The association between leisure engagement and loneliness before and during the COVID-19 pandemic: A Nordic population-based study.

Nyqvist F, Nilsson I, Näsman M, Olofsson B

Scand J Public Health 51 (5) 744-753 [2023-07-00; online 2023-05-10]

The main aim of this study was to examine leisure engagement and loneliness among older adults before and during the COVID-19 pandemic by analysing population-based data from western Finland and northern Sweden. The data originated from the Gerontological Regional Database (GERDA) postal questionnaire study conducted in 2016 (n=7996) and 2021 (n=8148) among older adults aged 65, 70, 75, 80 and 85 years. Associations between loneliness and leisure engagement were analysed using logistic regression. In total, 10% and 9% of the older adults reported loneliness in 2016 and 2021, respectively. The results showed that a lack of engagement in socialising and pleasure was independently associated with loneliness in both study years, while a lack of engagement in cultural activities was associated with loneliness in 2016 only. In 2021, the likelihood of experiencing loneliness was higher in the Finnish region than in the Swedish region. In addition, those reporting a decrease in hobby and socialising leisure activities due to the COVID-19 pandemic were more likely to report loneliness. Most leisure activities decreased during the pandemic, suggesting an increase in social isolation. However, this did not reflect an increase in loneliness in the studied regions. The evidence suggests that leisure engagement, especially socialising activities, continued to be important for well-being among older adults during the pandemic. Further, loneliness was affected by contextual factors as well as individual-level characteristics. Thus, according to the measures reported here, the pandemic seemed to have a slightly weakened well-being impact in Finland.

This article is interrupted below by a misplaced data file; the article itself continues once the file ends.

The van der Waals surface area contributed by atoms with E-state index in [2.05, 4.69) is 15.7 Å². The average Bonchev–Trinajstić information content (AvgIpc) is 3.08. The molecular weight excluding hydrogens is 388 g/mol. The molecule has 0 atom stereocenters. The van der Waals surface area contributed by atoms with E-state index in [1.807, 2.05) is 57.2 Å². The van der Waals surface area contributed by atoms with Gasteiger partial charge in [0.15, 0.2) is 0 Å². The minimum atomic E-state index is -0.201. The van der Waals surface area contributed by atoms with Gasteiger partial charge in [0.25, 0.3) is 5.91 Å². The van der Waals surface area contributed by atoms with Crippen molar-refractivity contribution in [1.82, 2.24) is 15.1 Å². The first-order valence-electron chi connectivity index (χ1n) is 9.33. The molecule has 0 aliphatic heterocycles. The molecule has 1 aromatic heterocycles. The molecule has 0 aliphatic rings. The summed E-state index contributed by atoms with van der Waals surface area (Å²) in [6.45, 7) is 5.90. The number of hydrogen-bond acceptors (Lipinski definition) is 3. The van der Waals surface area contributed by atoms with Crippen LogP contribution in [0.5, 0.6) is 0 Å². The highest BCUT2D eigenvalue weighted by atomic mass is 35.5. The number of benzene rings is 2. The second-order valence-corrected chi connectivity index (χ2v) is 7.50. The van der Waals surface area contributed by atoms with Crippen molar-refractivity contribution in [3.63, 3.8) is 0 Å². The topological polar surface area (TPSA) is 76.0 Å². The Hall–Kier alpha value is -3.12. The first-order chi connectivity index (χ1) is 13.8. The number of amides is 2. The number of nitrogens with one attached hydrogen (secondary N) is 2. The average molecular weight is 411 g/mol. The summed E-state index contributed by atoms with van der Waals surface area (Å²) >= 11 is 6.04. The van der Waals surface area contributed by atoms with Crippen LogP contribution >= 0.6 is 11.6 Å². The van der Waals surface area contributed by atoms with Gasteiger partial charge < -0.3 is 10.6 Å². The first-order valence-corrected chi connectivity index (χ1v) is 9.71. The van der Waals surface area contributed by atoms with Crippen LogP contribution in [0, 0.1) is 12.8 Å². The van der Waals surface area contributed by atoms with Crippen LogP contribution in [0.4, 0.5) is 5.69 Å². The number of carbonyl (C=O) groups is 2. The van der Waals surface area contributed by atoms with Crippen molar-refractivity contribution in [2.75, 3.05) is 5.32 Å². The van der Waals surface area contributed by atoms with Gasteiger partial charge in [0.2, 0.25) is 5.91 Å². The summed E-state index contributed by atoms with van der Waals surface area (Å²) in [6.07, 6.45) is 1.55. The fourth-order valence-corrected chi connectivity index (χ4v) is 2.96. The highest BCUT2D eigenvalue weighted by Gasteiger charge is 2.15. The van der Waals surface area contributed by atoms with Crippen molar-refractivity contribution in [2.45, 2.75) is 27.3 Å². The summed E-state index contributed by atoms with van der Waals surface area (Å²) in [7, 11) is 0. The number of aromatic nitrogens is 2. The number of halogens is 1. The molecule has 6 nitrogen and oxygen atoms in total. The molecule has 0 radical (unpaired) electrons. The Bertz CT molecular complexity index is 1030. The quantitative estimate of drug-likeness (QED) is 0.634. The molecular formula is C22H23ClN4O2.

Category: Public Health

Category: Social Science & Humanities

Funder: VR

Type: Journal article

PubMed 37165572

DOI 10.1177/14034948231171964

Crossref 10.1177/14034948231171964

pmc: PMC10183342

Publications 9.5.0